By admin | March 10, 2017 | No Comments
On May 6th, 2015, a critical WordPress bug was disclosed that potentially affects millions of users. The vulnerability, which actually stems from components that make use of the “Genericons” icon font package, can leave your site open to cross-site scripting (XSS) attacks.
In this article, we’ll explain the impact of the vulnerability, how to check if your site is vulnerable, and what actions you should take if you find that you are affected.
The actual vulnerability is present in a font package called “Genericons” and not the core WordPress installation. Unfortunately, this font package is used by “TwentyFifteen”, the theme installed and enabled in WordPress by default. The vulnerability also affected a popular WordPress customization and enhancement plugin called “JetPack”, which has over one million active installations, and possibly plugins and themes as well.
The vulnerability exists in a single file called
example.html which is included in the Genericon package. This is a non-essential file which was included to showcase the font. However, it includes a jQuery snippet that introduces a vulnerability potentially allowing DOM-based cross-site scripting exploits. Any themes or plugins that used the more modern versions of the “Genericons” package without removing this file were vulnerable.
A DOM-based cross-site scripting attack works by altering the DOM environment as interpreted by a user’s browser, causing the scripted actions to execute in a way contrary to their original design. In order to exploit the vulnerability, a user must be enticed to click a specially crafted link while logged into a WordPress installation. If an application has this type of vulnerability, the server cannot easily prevent unwanted behavior because the actions occur within the browser itself. Fortunately, removing the vulnerability is trivial in this case.
On May 7th, 2015, WordPress 4.2.2 was released, which patches this issue. If you installed or updated to the latest version of WordPress on or after this date, your installation should be secured. Any DigitalOcean Droplets that have been created from the WordPress one-click on or after this date should not be vulnerable.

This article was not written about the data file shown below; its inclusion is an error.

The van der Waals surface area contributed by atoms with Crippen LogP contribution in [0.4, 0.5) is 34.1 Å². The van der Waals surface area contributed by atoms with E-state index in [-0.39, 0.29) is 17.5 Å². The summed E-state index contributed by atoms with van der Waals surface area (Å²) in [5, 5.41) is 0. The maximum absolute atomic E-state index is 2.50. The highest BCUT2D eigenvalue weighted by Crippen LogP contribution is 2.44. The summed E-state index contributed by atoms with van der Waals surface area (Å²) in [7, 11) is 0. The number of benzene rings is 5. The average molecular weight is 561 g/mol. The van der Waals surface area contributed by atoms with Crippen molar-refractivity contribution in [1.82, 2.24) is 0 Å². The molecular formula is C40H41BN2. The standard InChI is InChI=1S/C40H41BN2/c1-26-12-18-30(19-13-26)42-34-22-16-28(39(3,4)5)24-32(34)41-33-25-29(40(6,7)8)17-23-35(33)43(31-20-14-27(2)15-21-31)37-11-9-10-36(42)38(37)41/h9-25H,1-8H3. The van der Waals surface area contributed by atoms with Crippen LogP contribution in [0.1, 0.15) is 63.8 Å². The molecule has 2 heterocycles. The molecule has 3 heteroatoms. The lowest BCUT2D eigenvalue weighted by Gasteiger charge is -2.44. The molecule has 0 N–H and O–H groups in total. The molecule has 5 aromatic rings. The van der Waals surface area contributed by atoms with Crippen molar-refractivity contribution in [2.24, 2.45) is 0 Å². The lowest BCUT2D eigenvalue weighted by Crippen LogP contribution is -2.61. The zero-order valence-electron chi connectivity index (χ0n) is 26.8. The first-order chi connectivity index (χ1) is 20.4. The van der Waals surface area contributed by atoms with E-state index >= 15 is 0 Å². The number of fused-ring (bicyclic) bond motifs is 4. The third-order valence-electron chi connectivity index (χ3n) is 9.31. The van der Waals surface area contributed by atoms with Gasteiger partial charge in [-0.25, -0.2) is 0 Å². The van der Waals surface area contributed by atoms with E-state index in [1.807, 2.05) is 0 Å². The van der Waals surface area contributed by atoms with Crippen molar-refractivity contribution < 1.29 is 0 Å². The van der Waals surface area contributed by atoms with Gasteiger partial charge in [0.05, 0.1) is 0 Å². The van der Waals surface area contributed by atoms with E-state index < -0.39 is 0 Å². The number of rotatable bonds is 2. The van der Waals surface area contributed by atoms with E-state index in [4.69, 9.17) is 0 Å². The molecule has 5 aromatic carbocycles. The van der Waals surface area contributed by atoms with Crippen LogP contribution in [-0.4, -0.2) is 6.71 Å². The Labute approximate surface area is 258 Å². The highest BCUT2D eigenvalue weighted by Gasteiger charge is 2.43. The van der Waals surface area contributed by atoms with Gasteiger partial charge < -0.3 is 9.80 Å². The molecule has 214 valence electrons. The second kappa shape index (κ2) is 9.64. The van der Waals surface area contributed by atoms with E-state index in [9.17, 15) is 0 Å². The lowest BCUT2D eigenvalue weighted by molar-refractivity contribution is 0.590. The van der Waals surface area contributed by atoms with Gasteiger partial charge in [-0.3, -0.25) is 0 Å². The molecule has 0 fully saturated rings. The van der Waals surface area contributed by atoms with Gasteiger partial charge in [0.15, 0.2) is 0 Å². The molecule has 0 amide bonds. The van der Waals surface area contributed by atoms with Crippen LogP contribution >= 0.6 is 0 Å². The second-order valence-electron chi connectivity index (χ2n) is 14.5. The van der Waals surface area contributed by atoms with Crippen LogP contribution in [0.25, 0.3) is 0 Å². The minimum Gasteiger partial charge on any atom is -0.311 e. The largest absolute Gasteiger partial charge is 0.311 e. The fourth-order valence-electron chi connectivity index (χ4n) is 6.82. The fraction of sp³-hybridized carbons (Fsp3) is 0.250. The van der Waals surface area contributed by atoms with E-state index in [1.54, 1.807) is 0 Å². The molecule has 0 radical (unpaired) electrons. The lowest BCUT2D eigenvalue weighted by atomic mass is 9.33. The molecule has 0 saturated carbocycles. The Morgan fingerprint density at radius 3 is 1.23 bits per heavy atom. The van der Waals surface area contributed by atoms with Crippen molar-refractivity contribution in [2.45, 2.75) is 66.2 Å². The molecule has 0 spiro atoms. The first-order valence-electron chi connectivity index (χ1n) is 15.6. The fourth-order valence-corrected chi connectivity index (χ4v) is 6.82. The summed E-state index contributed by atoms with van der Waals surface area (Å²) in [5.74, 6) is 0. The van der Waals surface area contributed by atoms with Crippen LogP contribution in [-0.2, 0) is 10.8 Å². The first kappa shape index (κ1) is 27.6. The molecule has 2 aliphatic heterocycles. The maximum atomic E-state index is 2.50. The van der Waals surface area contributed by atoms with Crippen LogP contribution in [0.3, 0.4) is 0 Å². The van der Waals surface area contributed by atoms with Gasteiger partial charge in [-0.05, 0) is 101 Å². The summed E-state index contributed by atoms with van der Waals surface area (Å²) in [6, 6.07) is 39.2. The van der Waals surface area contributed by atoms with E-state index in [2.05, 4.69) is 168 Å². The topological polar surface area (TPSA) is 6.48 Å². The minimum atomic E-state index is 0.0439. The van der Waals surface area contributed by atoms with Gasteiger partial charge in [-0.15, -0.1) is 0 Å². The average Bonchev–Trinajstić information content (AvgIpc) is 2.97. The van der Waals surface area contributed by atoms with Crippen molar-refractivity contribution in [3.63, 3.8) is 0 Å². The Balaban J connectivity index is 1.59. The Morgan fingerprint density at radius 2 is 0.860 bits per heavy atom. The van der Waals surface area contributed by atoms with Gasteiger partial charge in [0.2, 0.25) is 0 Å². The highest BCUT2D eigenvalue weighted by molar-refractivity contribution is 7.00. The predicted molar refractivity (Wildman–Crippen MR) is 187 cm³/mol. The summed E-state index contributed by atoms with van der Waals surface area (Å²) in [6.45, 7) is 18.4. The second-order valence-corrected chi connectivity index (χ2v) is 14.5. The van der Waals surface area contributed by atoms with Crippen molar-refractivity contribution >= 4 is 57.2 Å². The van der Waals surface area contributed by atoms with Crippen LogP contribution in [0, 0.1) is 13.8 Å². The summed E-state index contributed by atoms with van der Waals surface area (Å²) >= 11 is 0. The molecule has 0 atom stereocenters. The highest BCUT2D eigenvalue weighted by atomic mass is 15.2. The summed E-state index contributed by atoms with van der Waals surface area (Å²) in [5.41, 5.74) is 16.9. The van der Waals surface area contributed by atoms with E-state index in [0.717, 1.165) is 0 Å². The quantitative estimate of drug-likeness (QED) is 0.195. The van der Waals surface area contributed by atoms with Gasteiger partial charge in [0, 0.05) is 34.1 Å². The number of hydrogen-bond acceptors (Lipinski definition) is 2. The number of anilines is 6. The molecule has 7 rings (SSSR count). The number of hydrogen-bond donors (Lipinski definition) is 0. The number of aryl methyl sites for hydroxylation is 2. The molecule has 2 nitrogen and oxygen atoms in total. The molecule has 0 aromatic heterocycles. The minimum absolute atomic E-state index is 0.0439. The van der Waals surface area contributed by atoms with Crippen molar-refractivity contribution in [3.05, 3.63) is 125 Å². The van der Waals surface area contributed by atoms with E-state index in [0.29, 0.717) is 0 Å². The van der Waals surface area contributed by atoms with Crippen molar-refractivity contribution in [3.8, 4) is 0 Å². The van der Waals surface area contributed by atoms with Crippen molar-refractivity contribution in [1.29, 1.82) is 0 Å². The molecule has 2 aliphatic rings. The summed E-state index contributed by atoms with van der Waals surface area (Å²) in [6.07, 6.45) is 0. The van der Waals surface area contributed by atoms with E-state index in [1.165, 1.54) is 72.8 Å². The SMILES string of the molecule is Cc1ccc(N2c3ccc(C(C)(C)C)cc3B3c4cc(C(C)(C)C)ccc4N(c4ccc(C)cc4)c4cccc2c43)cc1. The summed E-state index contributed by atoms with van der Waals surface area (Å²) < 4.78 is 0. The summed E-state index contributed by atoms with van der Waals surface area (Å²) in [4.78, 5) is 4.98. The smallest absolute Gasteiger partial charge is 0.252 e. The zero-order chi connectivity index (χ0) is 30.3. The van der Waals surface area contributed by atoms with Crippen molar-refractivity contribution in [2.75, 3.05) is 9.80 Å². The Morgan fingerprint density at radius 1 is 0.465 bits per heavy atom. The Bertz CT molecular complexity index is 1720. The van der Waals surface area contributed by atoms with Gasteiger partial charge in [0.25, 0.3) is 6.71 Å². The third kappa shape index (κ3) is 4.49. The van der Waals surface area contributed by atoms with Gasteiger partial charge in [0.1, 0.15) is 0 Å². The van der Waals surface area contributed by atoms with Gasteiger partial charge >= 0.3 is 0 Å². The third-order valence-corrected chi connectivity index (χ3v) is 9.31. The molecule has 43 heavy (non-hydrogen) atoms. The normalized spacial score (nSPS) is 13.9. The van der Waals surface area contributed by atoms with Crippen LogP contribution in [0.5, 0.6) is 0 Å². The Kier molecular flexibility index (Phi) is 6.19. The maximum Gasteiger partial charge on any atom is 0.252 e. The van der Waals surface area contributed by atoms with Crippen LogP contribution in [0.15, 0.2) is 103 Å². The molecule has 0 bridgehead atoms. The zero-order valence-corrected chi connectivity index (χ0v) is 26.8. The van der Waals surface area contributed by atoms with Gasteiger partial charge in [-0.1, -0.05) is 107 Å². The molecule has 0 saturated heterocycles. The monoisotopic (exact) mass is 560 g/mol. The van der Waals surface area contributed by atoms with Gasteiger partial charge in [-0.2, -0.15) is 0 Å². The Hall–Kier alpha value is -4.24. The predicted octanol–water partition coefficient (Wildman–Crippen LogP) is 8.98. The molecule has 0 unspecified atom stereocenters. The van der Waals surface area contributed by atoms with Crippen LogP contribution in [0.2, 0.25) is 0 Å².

If you are operating a WordPress instance that was installed prior to this date and have not updated to 4.2.2, your site may be vulnerable. If so, your admin panel will display a warning that looks like this:
You can also go to your server’s document root and look for the
example.html files themselves. For instance, if you are in your server’s document root, you can type:
The results will look something like this:
In the above example, an
example.html file was found in the TwentyFifteen theme, indicating that this installation is vulnerable. The
example.html files within the other themes shown here are not actually vulnerable as they do not include the offending jQuery lines. Look for
example.html files within the
twentyfifteen/genericons directory or within any plugins you might have.
The recommended way to patch your system is simply to upgrade WordPress. This will not only secure your system against this vulnerability, but also any other issues that may have been fixed.
If your permissions allow it, you can usually upgrade your installation using the admin panel update controls. You may see this option as a link on the main page (as shown in the previous screen shot). If not, you can go to the “Updates” option in the control panel and click on the “Update Now” button:
You will also likely have to update your themes and plugins separately.
Although we highly recommend that you update WordPress completely (along with any affected themes or plugins), you can also easily manually delete the offending files.
To do so, log into your WordPress server and navigate to your document root directory. You can remove the offending files by typing:
You can then check your directory structure again:
All of the
example.html instances within a
genericons directory should be removed.
While the number of users that were vulnerable to this bug was very high, the fix is very straight forward and can be accomplished through the normal WordPress update method. If you have manage WordPress installations for your own purposes or for clients, the patch available in 4.2.2 will close this vulnerability easily. As always, one of the best methods to keep your WordPress installations secure is to ensure that you apply any security updates immediately.